Well, what an interesting year this has been. You know it is not a good year when the year itself has become a punch phrase for negativity – as in, “that is so 2020”. The combination of the coronavirus hitting both our physical health as well as our financial health added to the stress all of us were feeling. Seems appropriate that this year is the year of the rat in the Chinese calendar.
The one thing that this year highlighted (in rapid fashion) was all that we believe about investing. In six months, all of our strongly held beliefs about investing were on display. The best teachable moments are always memorable and real.
So, what have we learned in 2020 which will help us over the course of our investment lives?
Here are five lessons:
The first lesson (of course) is that markets can never be timed. Even if you had foresight – which no one seemed to have – that there was going to be a global pandemic which would scare citizens across the globe, resulting in sharp declines in the global stock markets, within six months that severe downturn has almost corrected itself. It would have been hard to predict that strong correction at the depth of fear and panic at the end of March 2020.
The second lesson is that stock market declines of this magnitude are commonplace even if they are not usually at this speed. The key, as we have said many times, is to focus on the long-term value of these companies. We continued to re-balance our clients accounts on our established schedule during the decline to take advantage of the temporary sale of stocks.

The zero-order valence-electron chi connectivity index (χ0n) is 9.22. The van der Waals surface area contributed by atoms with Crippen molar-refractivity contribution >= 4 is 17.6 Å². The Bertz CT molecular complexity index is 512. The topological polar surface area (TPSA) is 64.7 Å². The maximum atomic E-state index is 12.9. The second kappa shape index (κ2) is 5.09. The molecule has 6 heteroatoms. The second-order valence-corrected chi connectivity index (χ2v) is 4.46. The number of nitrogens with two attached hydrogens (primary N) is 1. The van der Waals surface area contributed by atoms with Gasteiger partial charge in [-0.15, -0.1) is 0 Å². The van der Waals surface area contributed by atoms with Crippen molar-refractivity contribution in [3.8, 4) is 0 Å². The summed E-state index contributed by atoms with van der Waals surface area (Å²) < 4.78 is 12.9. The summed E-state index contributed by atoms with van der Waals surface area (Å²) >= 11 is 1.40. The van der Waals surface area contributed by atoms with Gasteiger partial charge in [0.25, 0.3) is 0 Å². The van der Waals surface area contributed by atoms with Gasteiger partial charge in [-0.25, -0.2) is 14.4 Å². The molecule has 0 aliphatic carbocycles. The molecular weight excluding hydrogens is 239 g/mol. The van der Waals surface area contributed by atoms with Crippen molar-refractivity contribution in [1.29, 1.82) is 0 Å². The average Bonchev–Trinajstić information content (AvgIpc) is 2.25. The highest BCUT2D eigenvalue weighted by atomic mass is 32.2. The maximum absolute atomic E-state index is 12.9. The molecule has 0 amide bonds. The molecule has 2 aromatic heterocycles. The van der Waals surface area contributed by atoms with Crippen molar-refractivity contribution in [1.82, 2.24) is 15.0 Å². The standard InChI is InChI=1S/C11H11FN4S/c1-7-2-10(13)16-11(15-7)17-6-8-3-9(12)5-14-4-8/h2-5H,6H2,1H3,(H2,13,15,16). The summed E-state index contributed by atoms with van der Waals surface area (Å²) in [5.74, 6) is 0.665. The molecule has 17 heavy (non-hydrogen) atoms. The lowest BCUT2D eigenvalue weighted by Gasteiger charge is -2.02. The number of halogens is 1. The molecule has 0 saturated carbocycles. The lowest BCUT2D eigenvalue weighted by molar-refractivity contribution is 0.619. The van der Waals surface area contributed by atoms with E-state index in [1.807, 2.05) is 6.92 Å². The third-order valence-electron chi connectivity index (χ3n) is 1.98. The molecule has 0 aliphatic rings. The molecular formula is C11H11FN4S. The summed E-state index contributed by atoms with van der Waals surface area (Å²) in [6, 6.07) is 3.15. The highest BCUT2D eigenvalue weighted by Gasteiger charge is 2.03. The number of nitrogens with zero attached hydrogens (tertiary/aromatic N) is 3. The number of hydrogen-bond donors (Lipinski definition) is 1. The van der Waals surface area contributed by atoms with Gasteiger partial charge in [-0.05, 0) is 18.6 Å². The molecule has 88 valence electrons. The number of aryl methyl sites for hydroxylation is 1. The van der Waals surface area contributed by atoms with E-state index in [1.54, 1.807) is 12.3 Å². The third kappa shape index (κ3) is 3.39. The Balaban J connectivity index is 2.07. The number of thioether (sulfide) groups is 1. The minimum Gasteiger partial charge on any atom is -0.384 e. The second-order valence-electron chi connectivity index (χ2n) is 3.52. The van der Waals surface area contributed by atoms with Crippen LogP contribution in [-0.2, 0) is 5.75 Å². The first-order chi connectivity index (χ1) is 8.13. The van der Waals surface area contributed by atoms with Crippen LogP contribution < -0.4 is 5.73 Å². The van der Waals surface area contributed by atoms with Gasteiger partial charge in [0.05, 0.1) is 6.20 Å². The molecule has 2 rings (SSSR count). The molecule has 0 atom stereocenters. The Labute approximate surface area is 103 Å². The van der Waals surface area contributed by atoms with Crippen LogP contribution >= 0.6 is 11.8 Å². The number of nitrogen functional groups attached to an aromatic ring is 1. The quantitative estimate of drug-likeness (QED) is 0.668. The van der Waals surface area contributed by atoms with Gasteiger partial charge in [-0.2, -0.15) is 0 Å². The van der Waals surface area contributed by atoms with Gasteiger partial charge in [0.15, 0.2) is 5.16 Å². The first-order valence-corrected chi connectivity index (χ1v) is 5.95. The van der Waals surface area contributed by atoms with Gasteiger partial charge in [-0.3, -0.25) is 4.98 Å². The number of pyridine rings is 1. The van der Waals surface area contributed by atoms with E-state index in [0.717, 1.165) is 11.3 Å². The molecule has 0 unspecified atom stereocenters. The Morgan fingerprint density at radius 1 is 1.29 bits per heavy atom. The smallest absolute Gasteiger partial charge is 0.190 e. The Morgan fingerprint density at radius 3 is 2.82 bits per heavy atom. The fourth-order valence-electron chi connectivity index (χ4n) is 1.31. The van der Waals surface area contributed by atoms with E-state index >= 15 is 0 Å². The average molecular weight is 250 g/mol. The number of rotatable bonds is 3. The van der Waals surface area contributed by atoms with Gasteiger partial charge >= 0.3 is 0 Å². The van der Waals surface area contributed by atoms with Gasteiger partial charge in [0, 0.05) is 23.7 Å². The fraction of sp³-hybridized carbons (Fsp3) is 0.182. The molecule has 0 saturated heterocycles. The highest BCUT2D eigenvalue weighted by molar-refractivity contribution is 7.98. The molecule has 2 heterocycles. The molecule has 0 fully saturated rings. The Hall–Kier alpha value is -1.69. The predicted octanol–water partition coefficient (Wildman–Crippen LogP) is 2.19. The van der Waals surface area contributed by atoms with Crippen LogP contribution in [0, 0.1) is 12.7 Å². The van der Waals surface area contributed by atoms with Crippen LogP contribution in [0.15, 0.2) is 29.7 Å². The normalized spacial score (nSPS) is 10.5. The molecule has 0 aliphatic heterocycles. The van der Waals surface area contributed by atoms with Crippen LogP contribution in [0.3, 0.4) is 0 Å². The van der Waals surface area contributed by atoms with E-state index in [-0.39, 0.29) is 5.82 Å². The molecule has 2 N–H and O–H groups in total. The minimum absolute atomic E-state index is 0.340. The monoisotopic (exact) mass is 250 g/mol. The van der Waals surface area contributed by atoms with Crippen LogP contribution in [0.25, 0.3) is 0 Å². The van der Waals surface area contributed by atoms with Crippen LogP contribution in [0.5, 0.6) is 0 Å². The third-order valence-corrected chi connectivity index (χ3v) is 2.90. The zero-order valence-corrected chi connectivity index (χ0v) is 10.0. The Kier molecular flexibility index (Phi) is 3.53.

The third lesson is although we have no way of knowing when a market crisis will end, we can be sure that it will end. How do we know that it will return? We use history as our guide. The return of markets after a sharp decline generally follows the same shape on the upturn that occurs after the downturn. Historically a sharp market decline is generally followed by a sharp market advance. When that advance will occur is the only question.
The analogy that I like to give regarding this return is like pulling a rubber band. If you pull the rubber band sharply back, then there is an equal but opposite reaction when it is released.
The fourth lesson is that the ownership of equities remains the only way most of us are going to achieve our goals. One of the most important functions is to ensure that our money continues to have the same purchasing power, especially after you retire, so that we may be able to maintain a lifestyle through what will likely be a longer time frame. Equities are the only asset that has historically been able to achieve this important function.
The fifth and final lesson is that optimism remains the only realism. Humans have overcome incredible challenges throughout the centuries, and we are on our way to overcoming the latest challenge. The future is bright for the globe which will help all those investors who stay the course and have learned these lessons.
In this year’s market cycle, all investors learned everything that they need to know. For those who have not yet learned these lessons, they are dealing with the regret that they capitulated near or at the market bottom.
Hope you have a great week!
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